Advertisement

Role of 3D high resolution anorectal manometry compared to conventional technique in management of constipation and faecal incontinence in children

  • Alireza S. Keshtgar
    Correspondence
    Corresponding author at: Evelina London Children's Hospital, Guy's and St. Thomas' NHS Foundation Trust, Westminster Bridge Road, London SE1 7EH, United Kingdom.
    Affiliations
    Evelina London Children's Hospital, Guy's and St. Thomas’ NHS Foundation Trust, London, United Kingdom

    Kings College London, Guy's and St. Thomas’ NHS Foundation Trust, London, United Kingdom
    Search for articles by this author
  • Iman M. Selim
    Affiliations
    Kings College London, Guy's and St. Thomas’ NHS Foundation Trust, London, United Kingdom
    Search for articles by this author

      Highlights

      • 3D High resolution anorectal manometry (3D-HRAM) provides useful measurements that help guide treatment of chronic constipation and faecal incontinence in children.
      • 3D-HRAM is safe and provides detailed functional morphology of anal sphincters and it is useful to understand underlying pathophysiology of constipation and fecal incontinence in children.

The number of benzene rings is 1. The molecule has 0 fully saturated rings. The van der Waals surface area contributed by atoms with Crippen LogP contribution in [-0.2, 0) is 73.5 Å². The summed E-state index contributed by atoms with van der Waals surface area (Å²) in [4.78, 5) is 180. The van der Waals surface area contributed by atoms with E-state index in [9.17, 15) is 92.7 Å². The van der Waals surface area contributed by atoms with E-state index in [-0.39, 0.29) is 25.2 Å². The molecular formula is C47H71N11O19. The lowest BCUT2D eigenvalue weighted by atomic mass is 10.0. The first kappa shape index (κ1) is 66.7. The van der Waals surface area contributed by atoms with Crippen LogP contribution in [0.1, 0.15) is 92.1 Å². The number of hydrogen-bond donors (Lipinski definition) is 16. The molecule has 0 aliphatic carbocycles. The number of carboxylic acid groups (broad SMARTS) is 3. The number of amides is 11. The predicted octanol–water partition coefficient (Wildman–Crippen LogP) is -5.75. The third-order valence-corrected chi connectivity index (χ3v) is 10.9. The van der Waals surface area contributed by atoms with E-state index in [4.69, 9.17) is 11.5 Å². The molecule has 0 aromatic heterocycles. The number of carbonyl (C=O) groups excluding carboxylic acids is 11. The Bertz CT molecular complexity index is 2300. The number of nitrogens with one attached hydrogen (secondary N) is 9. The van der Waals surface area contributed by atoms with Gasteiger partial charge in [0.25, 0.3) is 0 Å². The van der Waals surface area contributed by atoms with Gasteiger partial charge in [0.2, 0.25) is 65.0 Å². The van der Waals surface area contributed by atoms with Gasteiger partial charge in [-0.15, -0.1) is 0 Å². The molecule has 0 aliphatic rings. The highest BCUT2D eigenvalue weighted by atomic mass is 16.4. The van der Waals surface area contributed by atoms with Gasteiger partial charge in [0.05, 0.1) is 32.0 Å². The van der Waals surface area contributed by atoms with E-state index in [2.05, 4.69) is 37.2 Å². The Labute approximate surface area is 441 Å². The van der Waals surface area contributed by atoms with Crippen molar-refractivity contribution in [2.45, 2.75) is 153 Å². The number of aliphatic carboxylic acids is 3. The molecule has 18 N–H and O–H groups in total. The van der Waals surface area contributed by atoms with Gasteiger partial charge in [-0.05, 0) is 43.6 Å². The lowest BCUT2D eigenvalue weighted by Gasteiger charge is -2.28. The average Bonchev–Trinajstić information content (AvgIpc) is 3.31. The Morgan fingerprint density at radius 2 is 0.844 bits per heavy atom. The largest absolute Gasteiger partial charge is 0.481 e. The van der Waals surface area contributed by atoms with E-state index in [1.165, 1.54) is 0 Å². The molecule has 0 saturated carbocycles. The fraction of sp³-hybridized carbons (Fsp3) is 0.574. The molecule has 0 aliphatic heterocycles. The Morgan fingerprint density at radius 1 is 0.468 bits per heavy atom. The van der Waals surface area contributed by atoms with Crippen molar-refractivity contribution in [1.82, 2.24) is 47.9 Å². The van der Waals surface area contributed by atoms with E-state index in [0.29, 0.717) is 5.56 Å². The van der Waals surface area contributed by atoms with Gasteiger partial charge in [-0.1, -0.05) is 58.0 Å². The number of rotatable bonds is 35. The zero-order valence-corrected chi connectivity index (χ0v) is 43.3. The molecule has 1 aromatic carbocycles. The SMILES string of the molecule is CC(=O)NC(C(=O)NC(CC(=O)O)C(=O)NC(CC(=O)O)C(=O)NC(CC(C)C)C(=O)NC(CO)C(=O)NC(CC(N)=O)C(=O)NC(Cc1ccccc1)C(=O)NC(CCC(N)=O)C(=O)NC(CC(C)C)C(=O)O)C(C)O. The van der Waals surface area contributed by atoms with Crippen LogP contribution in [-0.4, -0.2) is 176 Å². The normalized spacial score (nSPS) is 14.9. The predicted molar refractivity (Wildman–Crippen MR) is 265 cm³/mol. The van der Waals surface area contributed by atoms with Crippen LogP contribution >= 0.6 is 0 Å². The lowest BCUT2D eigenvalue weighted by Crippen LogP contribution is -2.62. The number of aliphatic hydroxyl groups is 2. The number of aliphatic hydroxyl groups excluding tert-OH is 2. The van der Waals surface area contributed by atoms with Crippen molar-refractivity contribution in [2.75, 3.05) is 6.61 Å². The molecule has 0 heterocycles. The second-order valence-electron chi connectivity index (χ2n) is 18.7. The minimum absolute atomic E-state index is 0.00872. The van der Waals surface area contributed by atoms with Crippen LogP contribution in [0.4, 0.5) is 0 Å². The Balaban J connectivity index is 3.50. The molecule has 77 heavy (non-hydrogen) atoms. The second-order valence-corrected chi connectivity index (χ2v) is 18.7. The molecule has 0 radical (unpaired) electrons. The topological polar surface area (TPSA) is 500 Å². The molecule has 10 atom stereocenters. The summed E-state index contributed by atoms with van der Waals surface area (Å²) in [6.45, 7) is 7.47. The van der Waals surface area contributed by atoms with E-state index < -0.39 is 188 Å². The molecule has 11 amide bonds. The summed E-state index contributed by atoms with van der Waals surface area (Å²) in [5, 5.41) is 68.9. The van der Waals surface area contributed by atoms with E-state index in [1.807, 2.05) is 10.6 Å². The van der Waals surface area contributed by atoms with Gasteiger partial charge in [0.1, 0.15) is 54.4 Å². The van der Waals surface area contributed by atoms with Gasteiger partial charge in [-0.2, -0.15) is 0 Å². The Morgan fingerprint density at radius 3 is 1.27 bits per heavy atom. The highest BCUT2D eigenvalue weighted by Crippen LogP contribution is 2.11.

• This articles demonstrartes that water perfused 3D-HRAM and conventional manometry (CM) profiles are comparable.

      Abstract

      Background

      Anorectal manometry is a valuable tool for objective assessment of motility motor and sensory function of the anorectum. The aim of this study was to investigate role of water-perfused (WP) three dimensional high-resolution anorectal manometry (3D-HRARM) compared to WP conventional manometry (CM) in the management of chronic idiopathic constipation (CIC) and faecal incontinence (FI) in children.

      Methods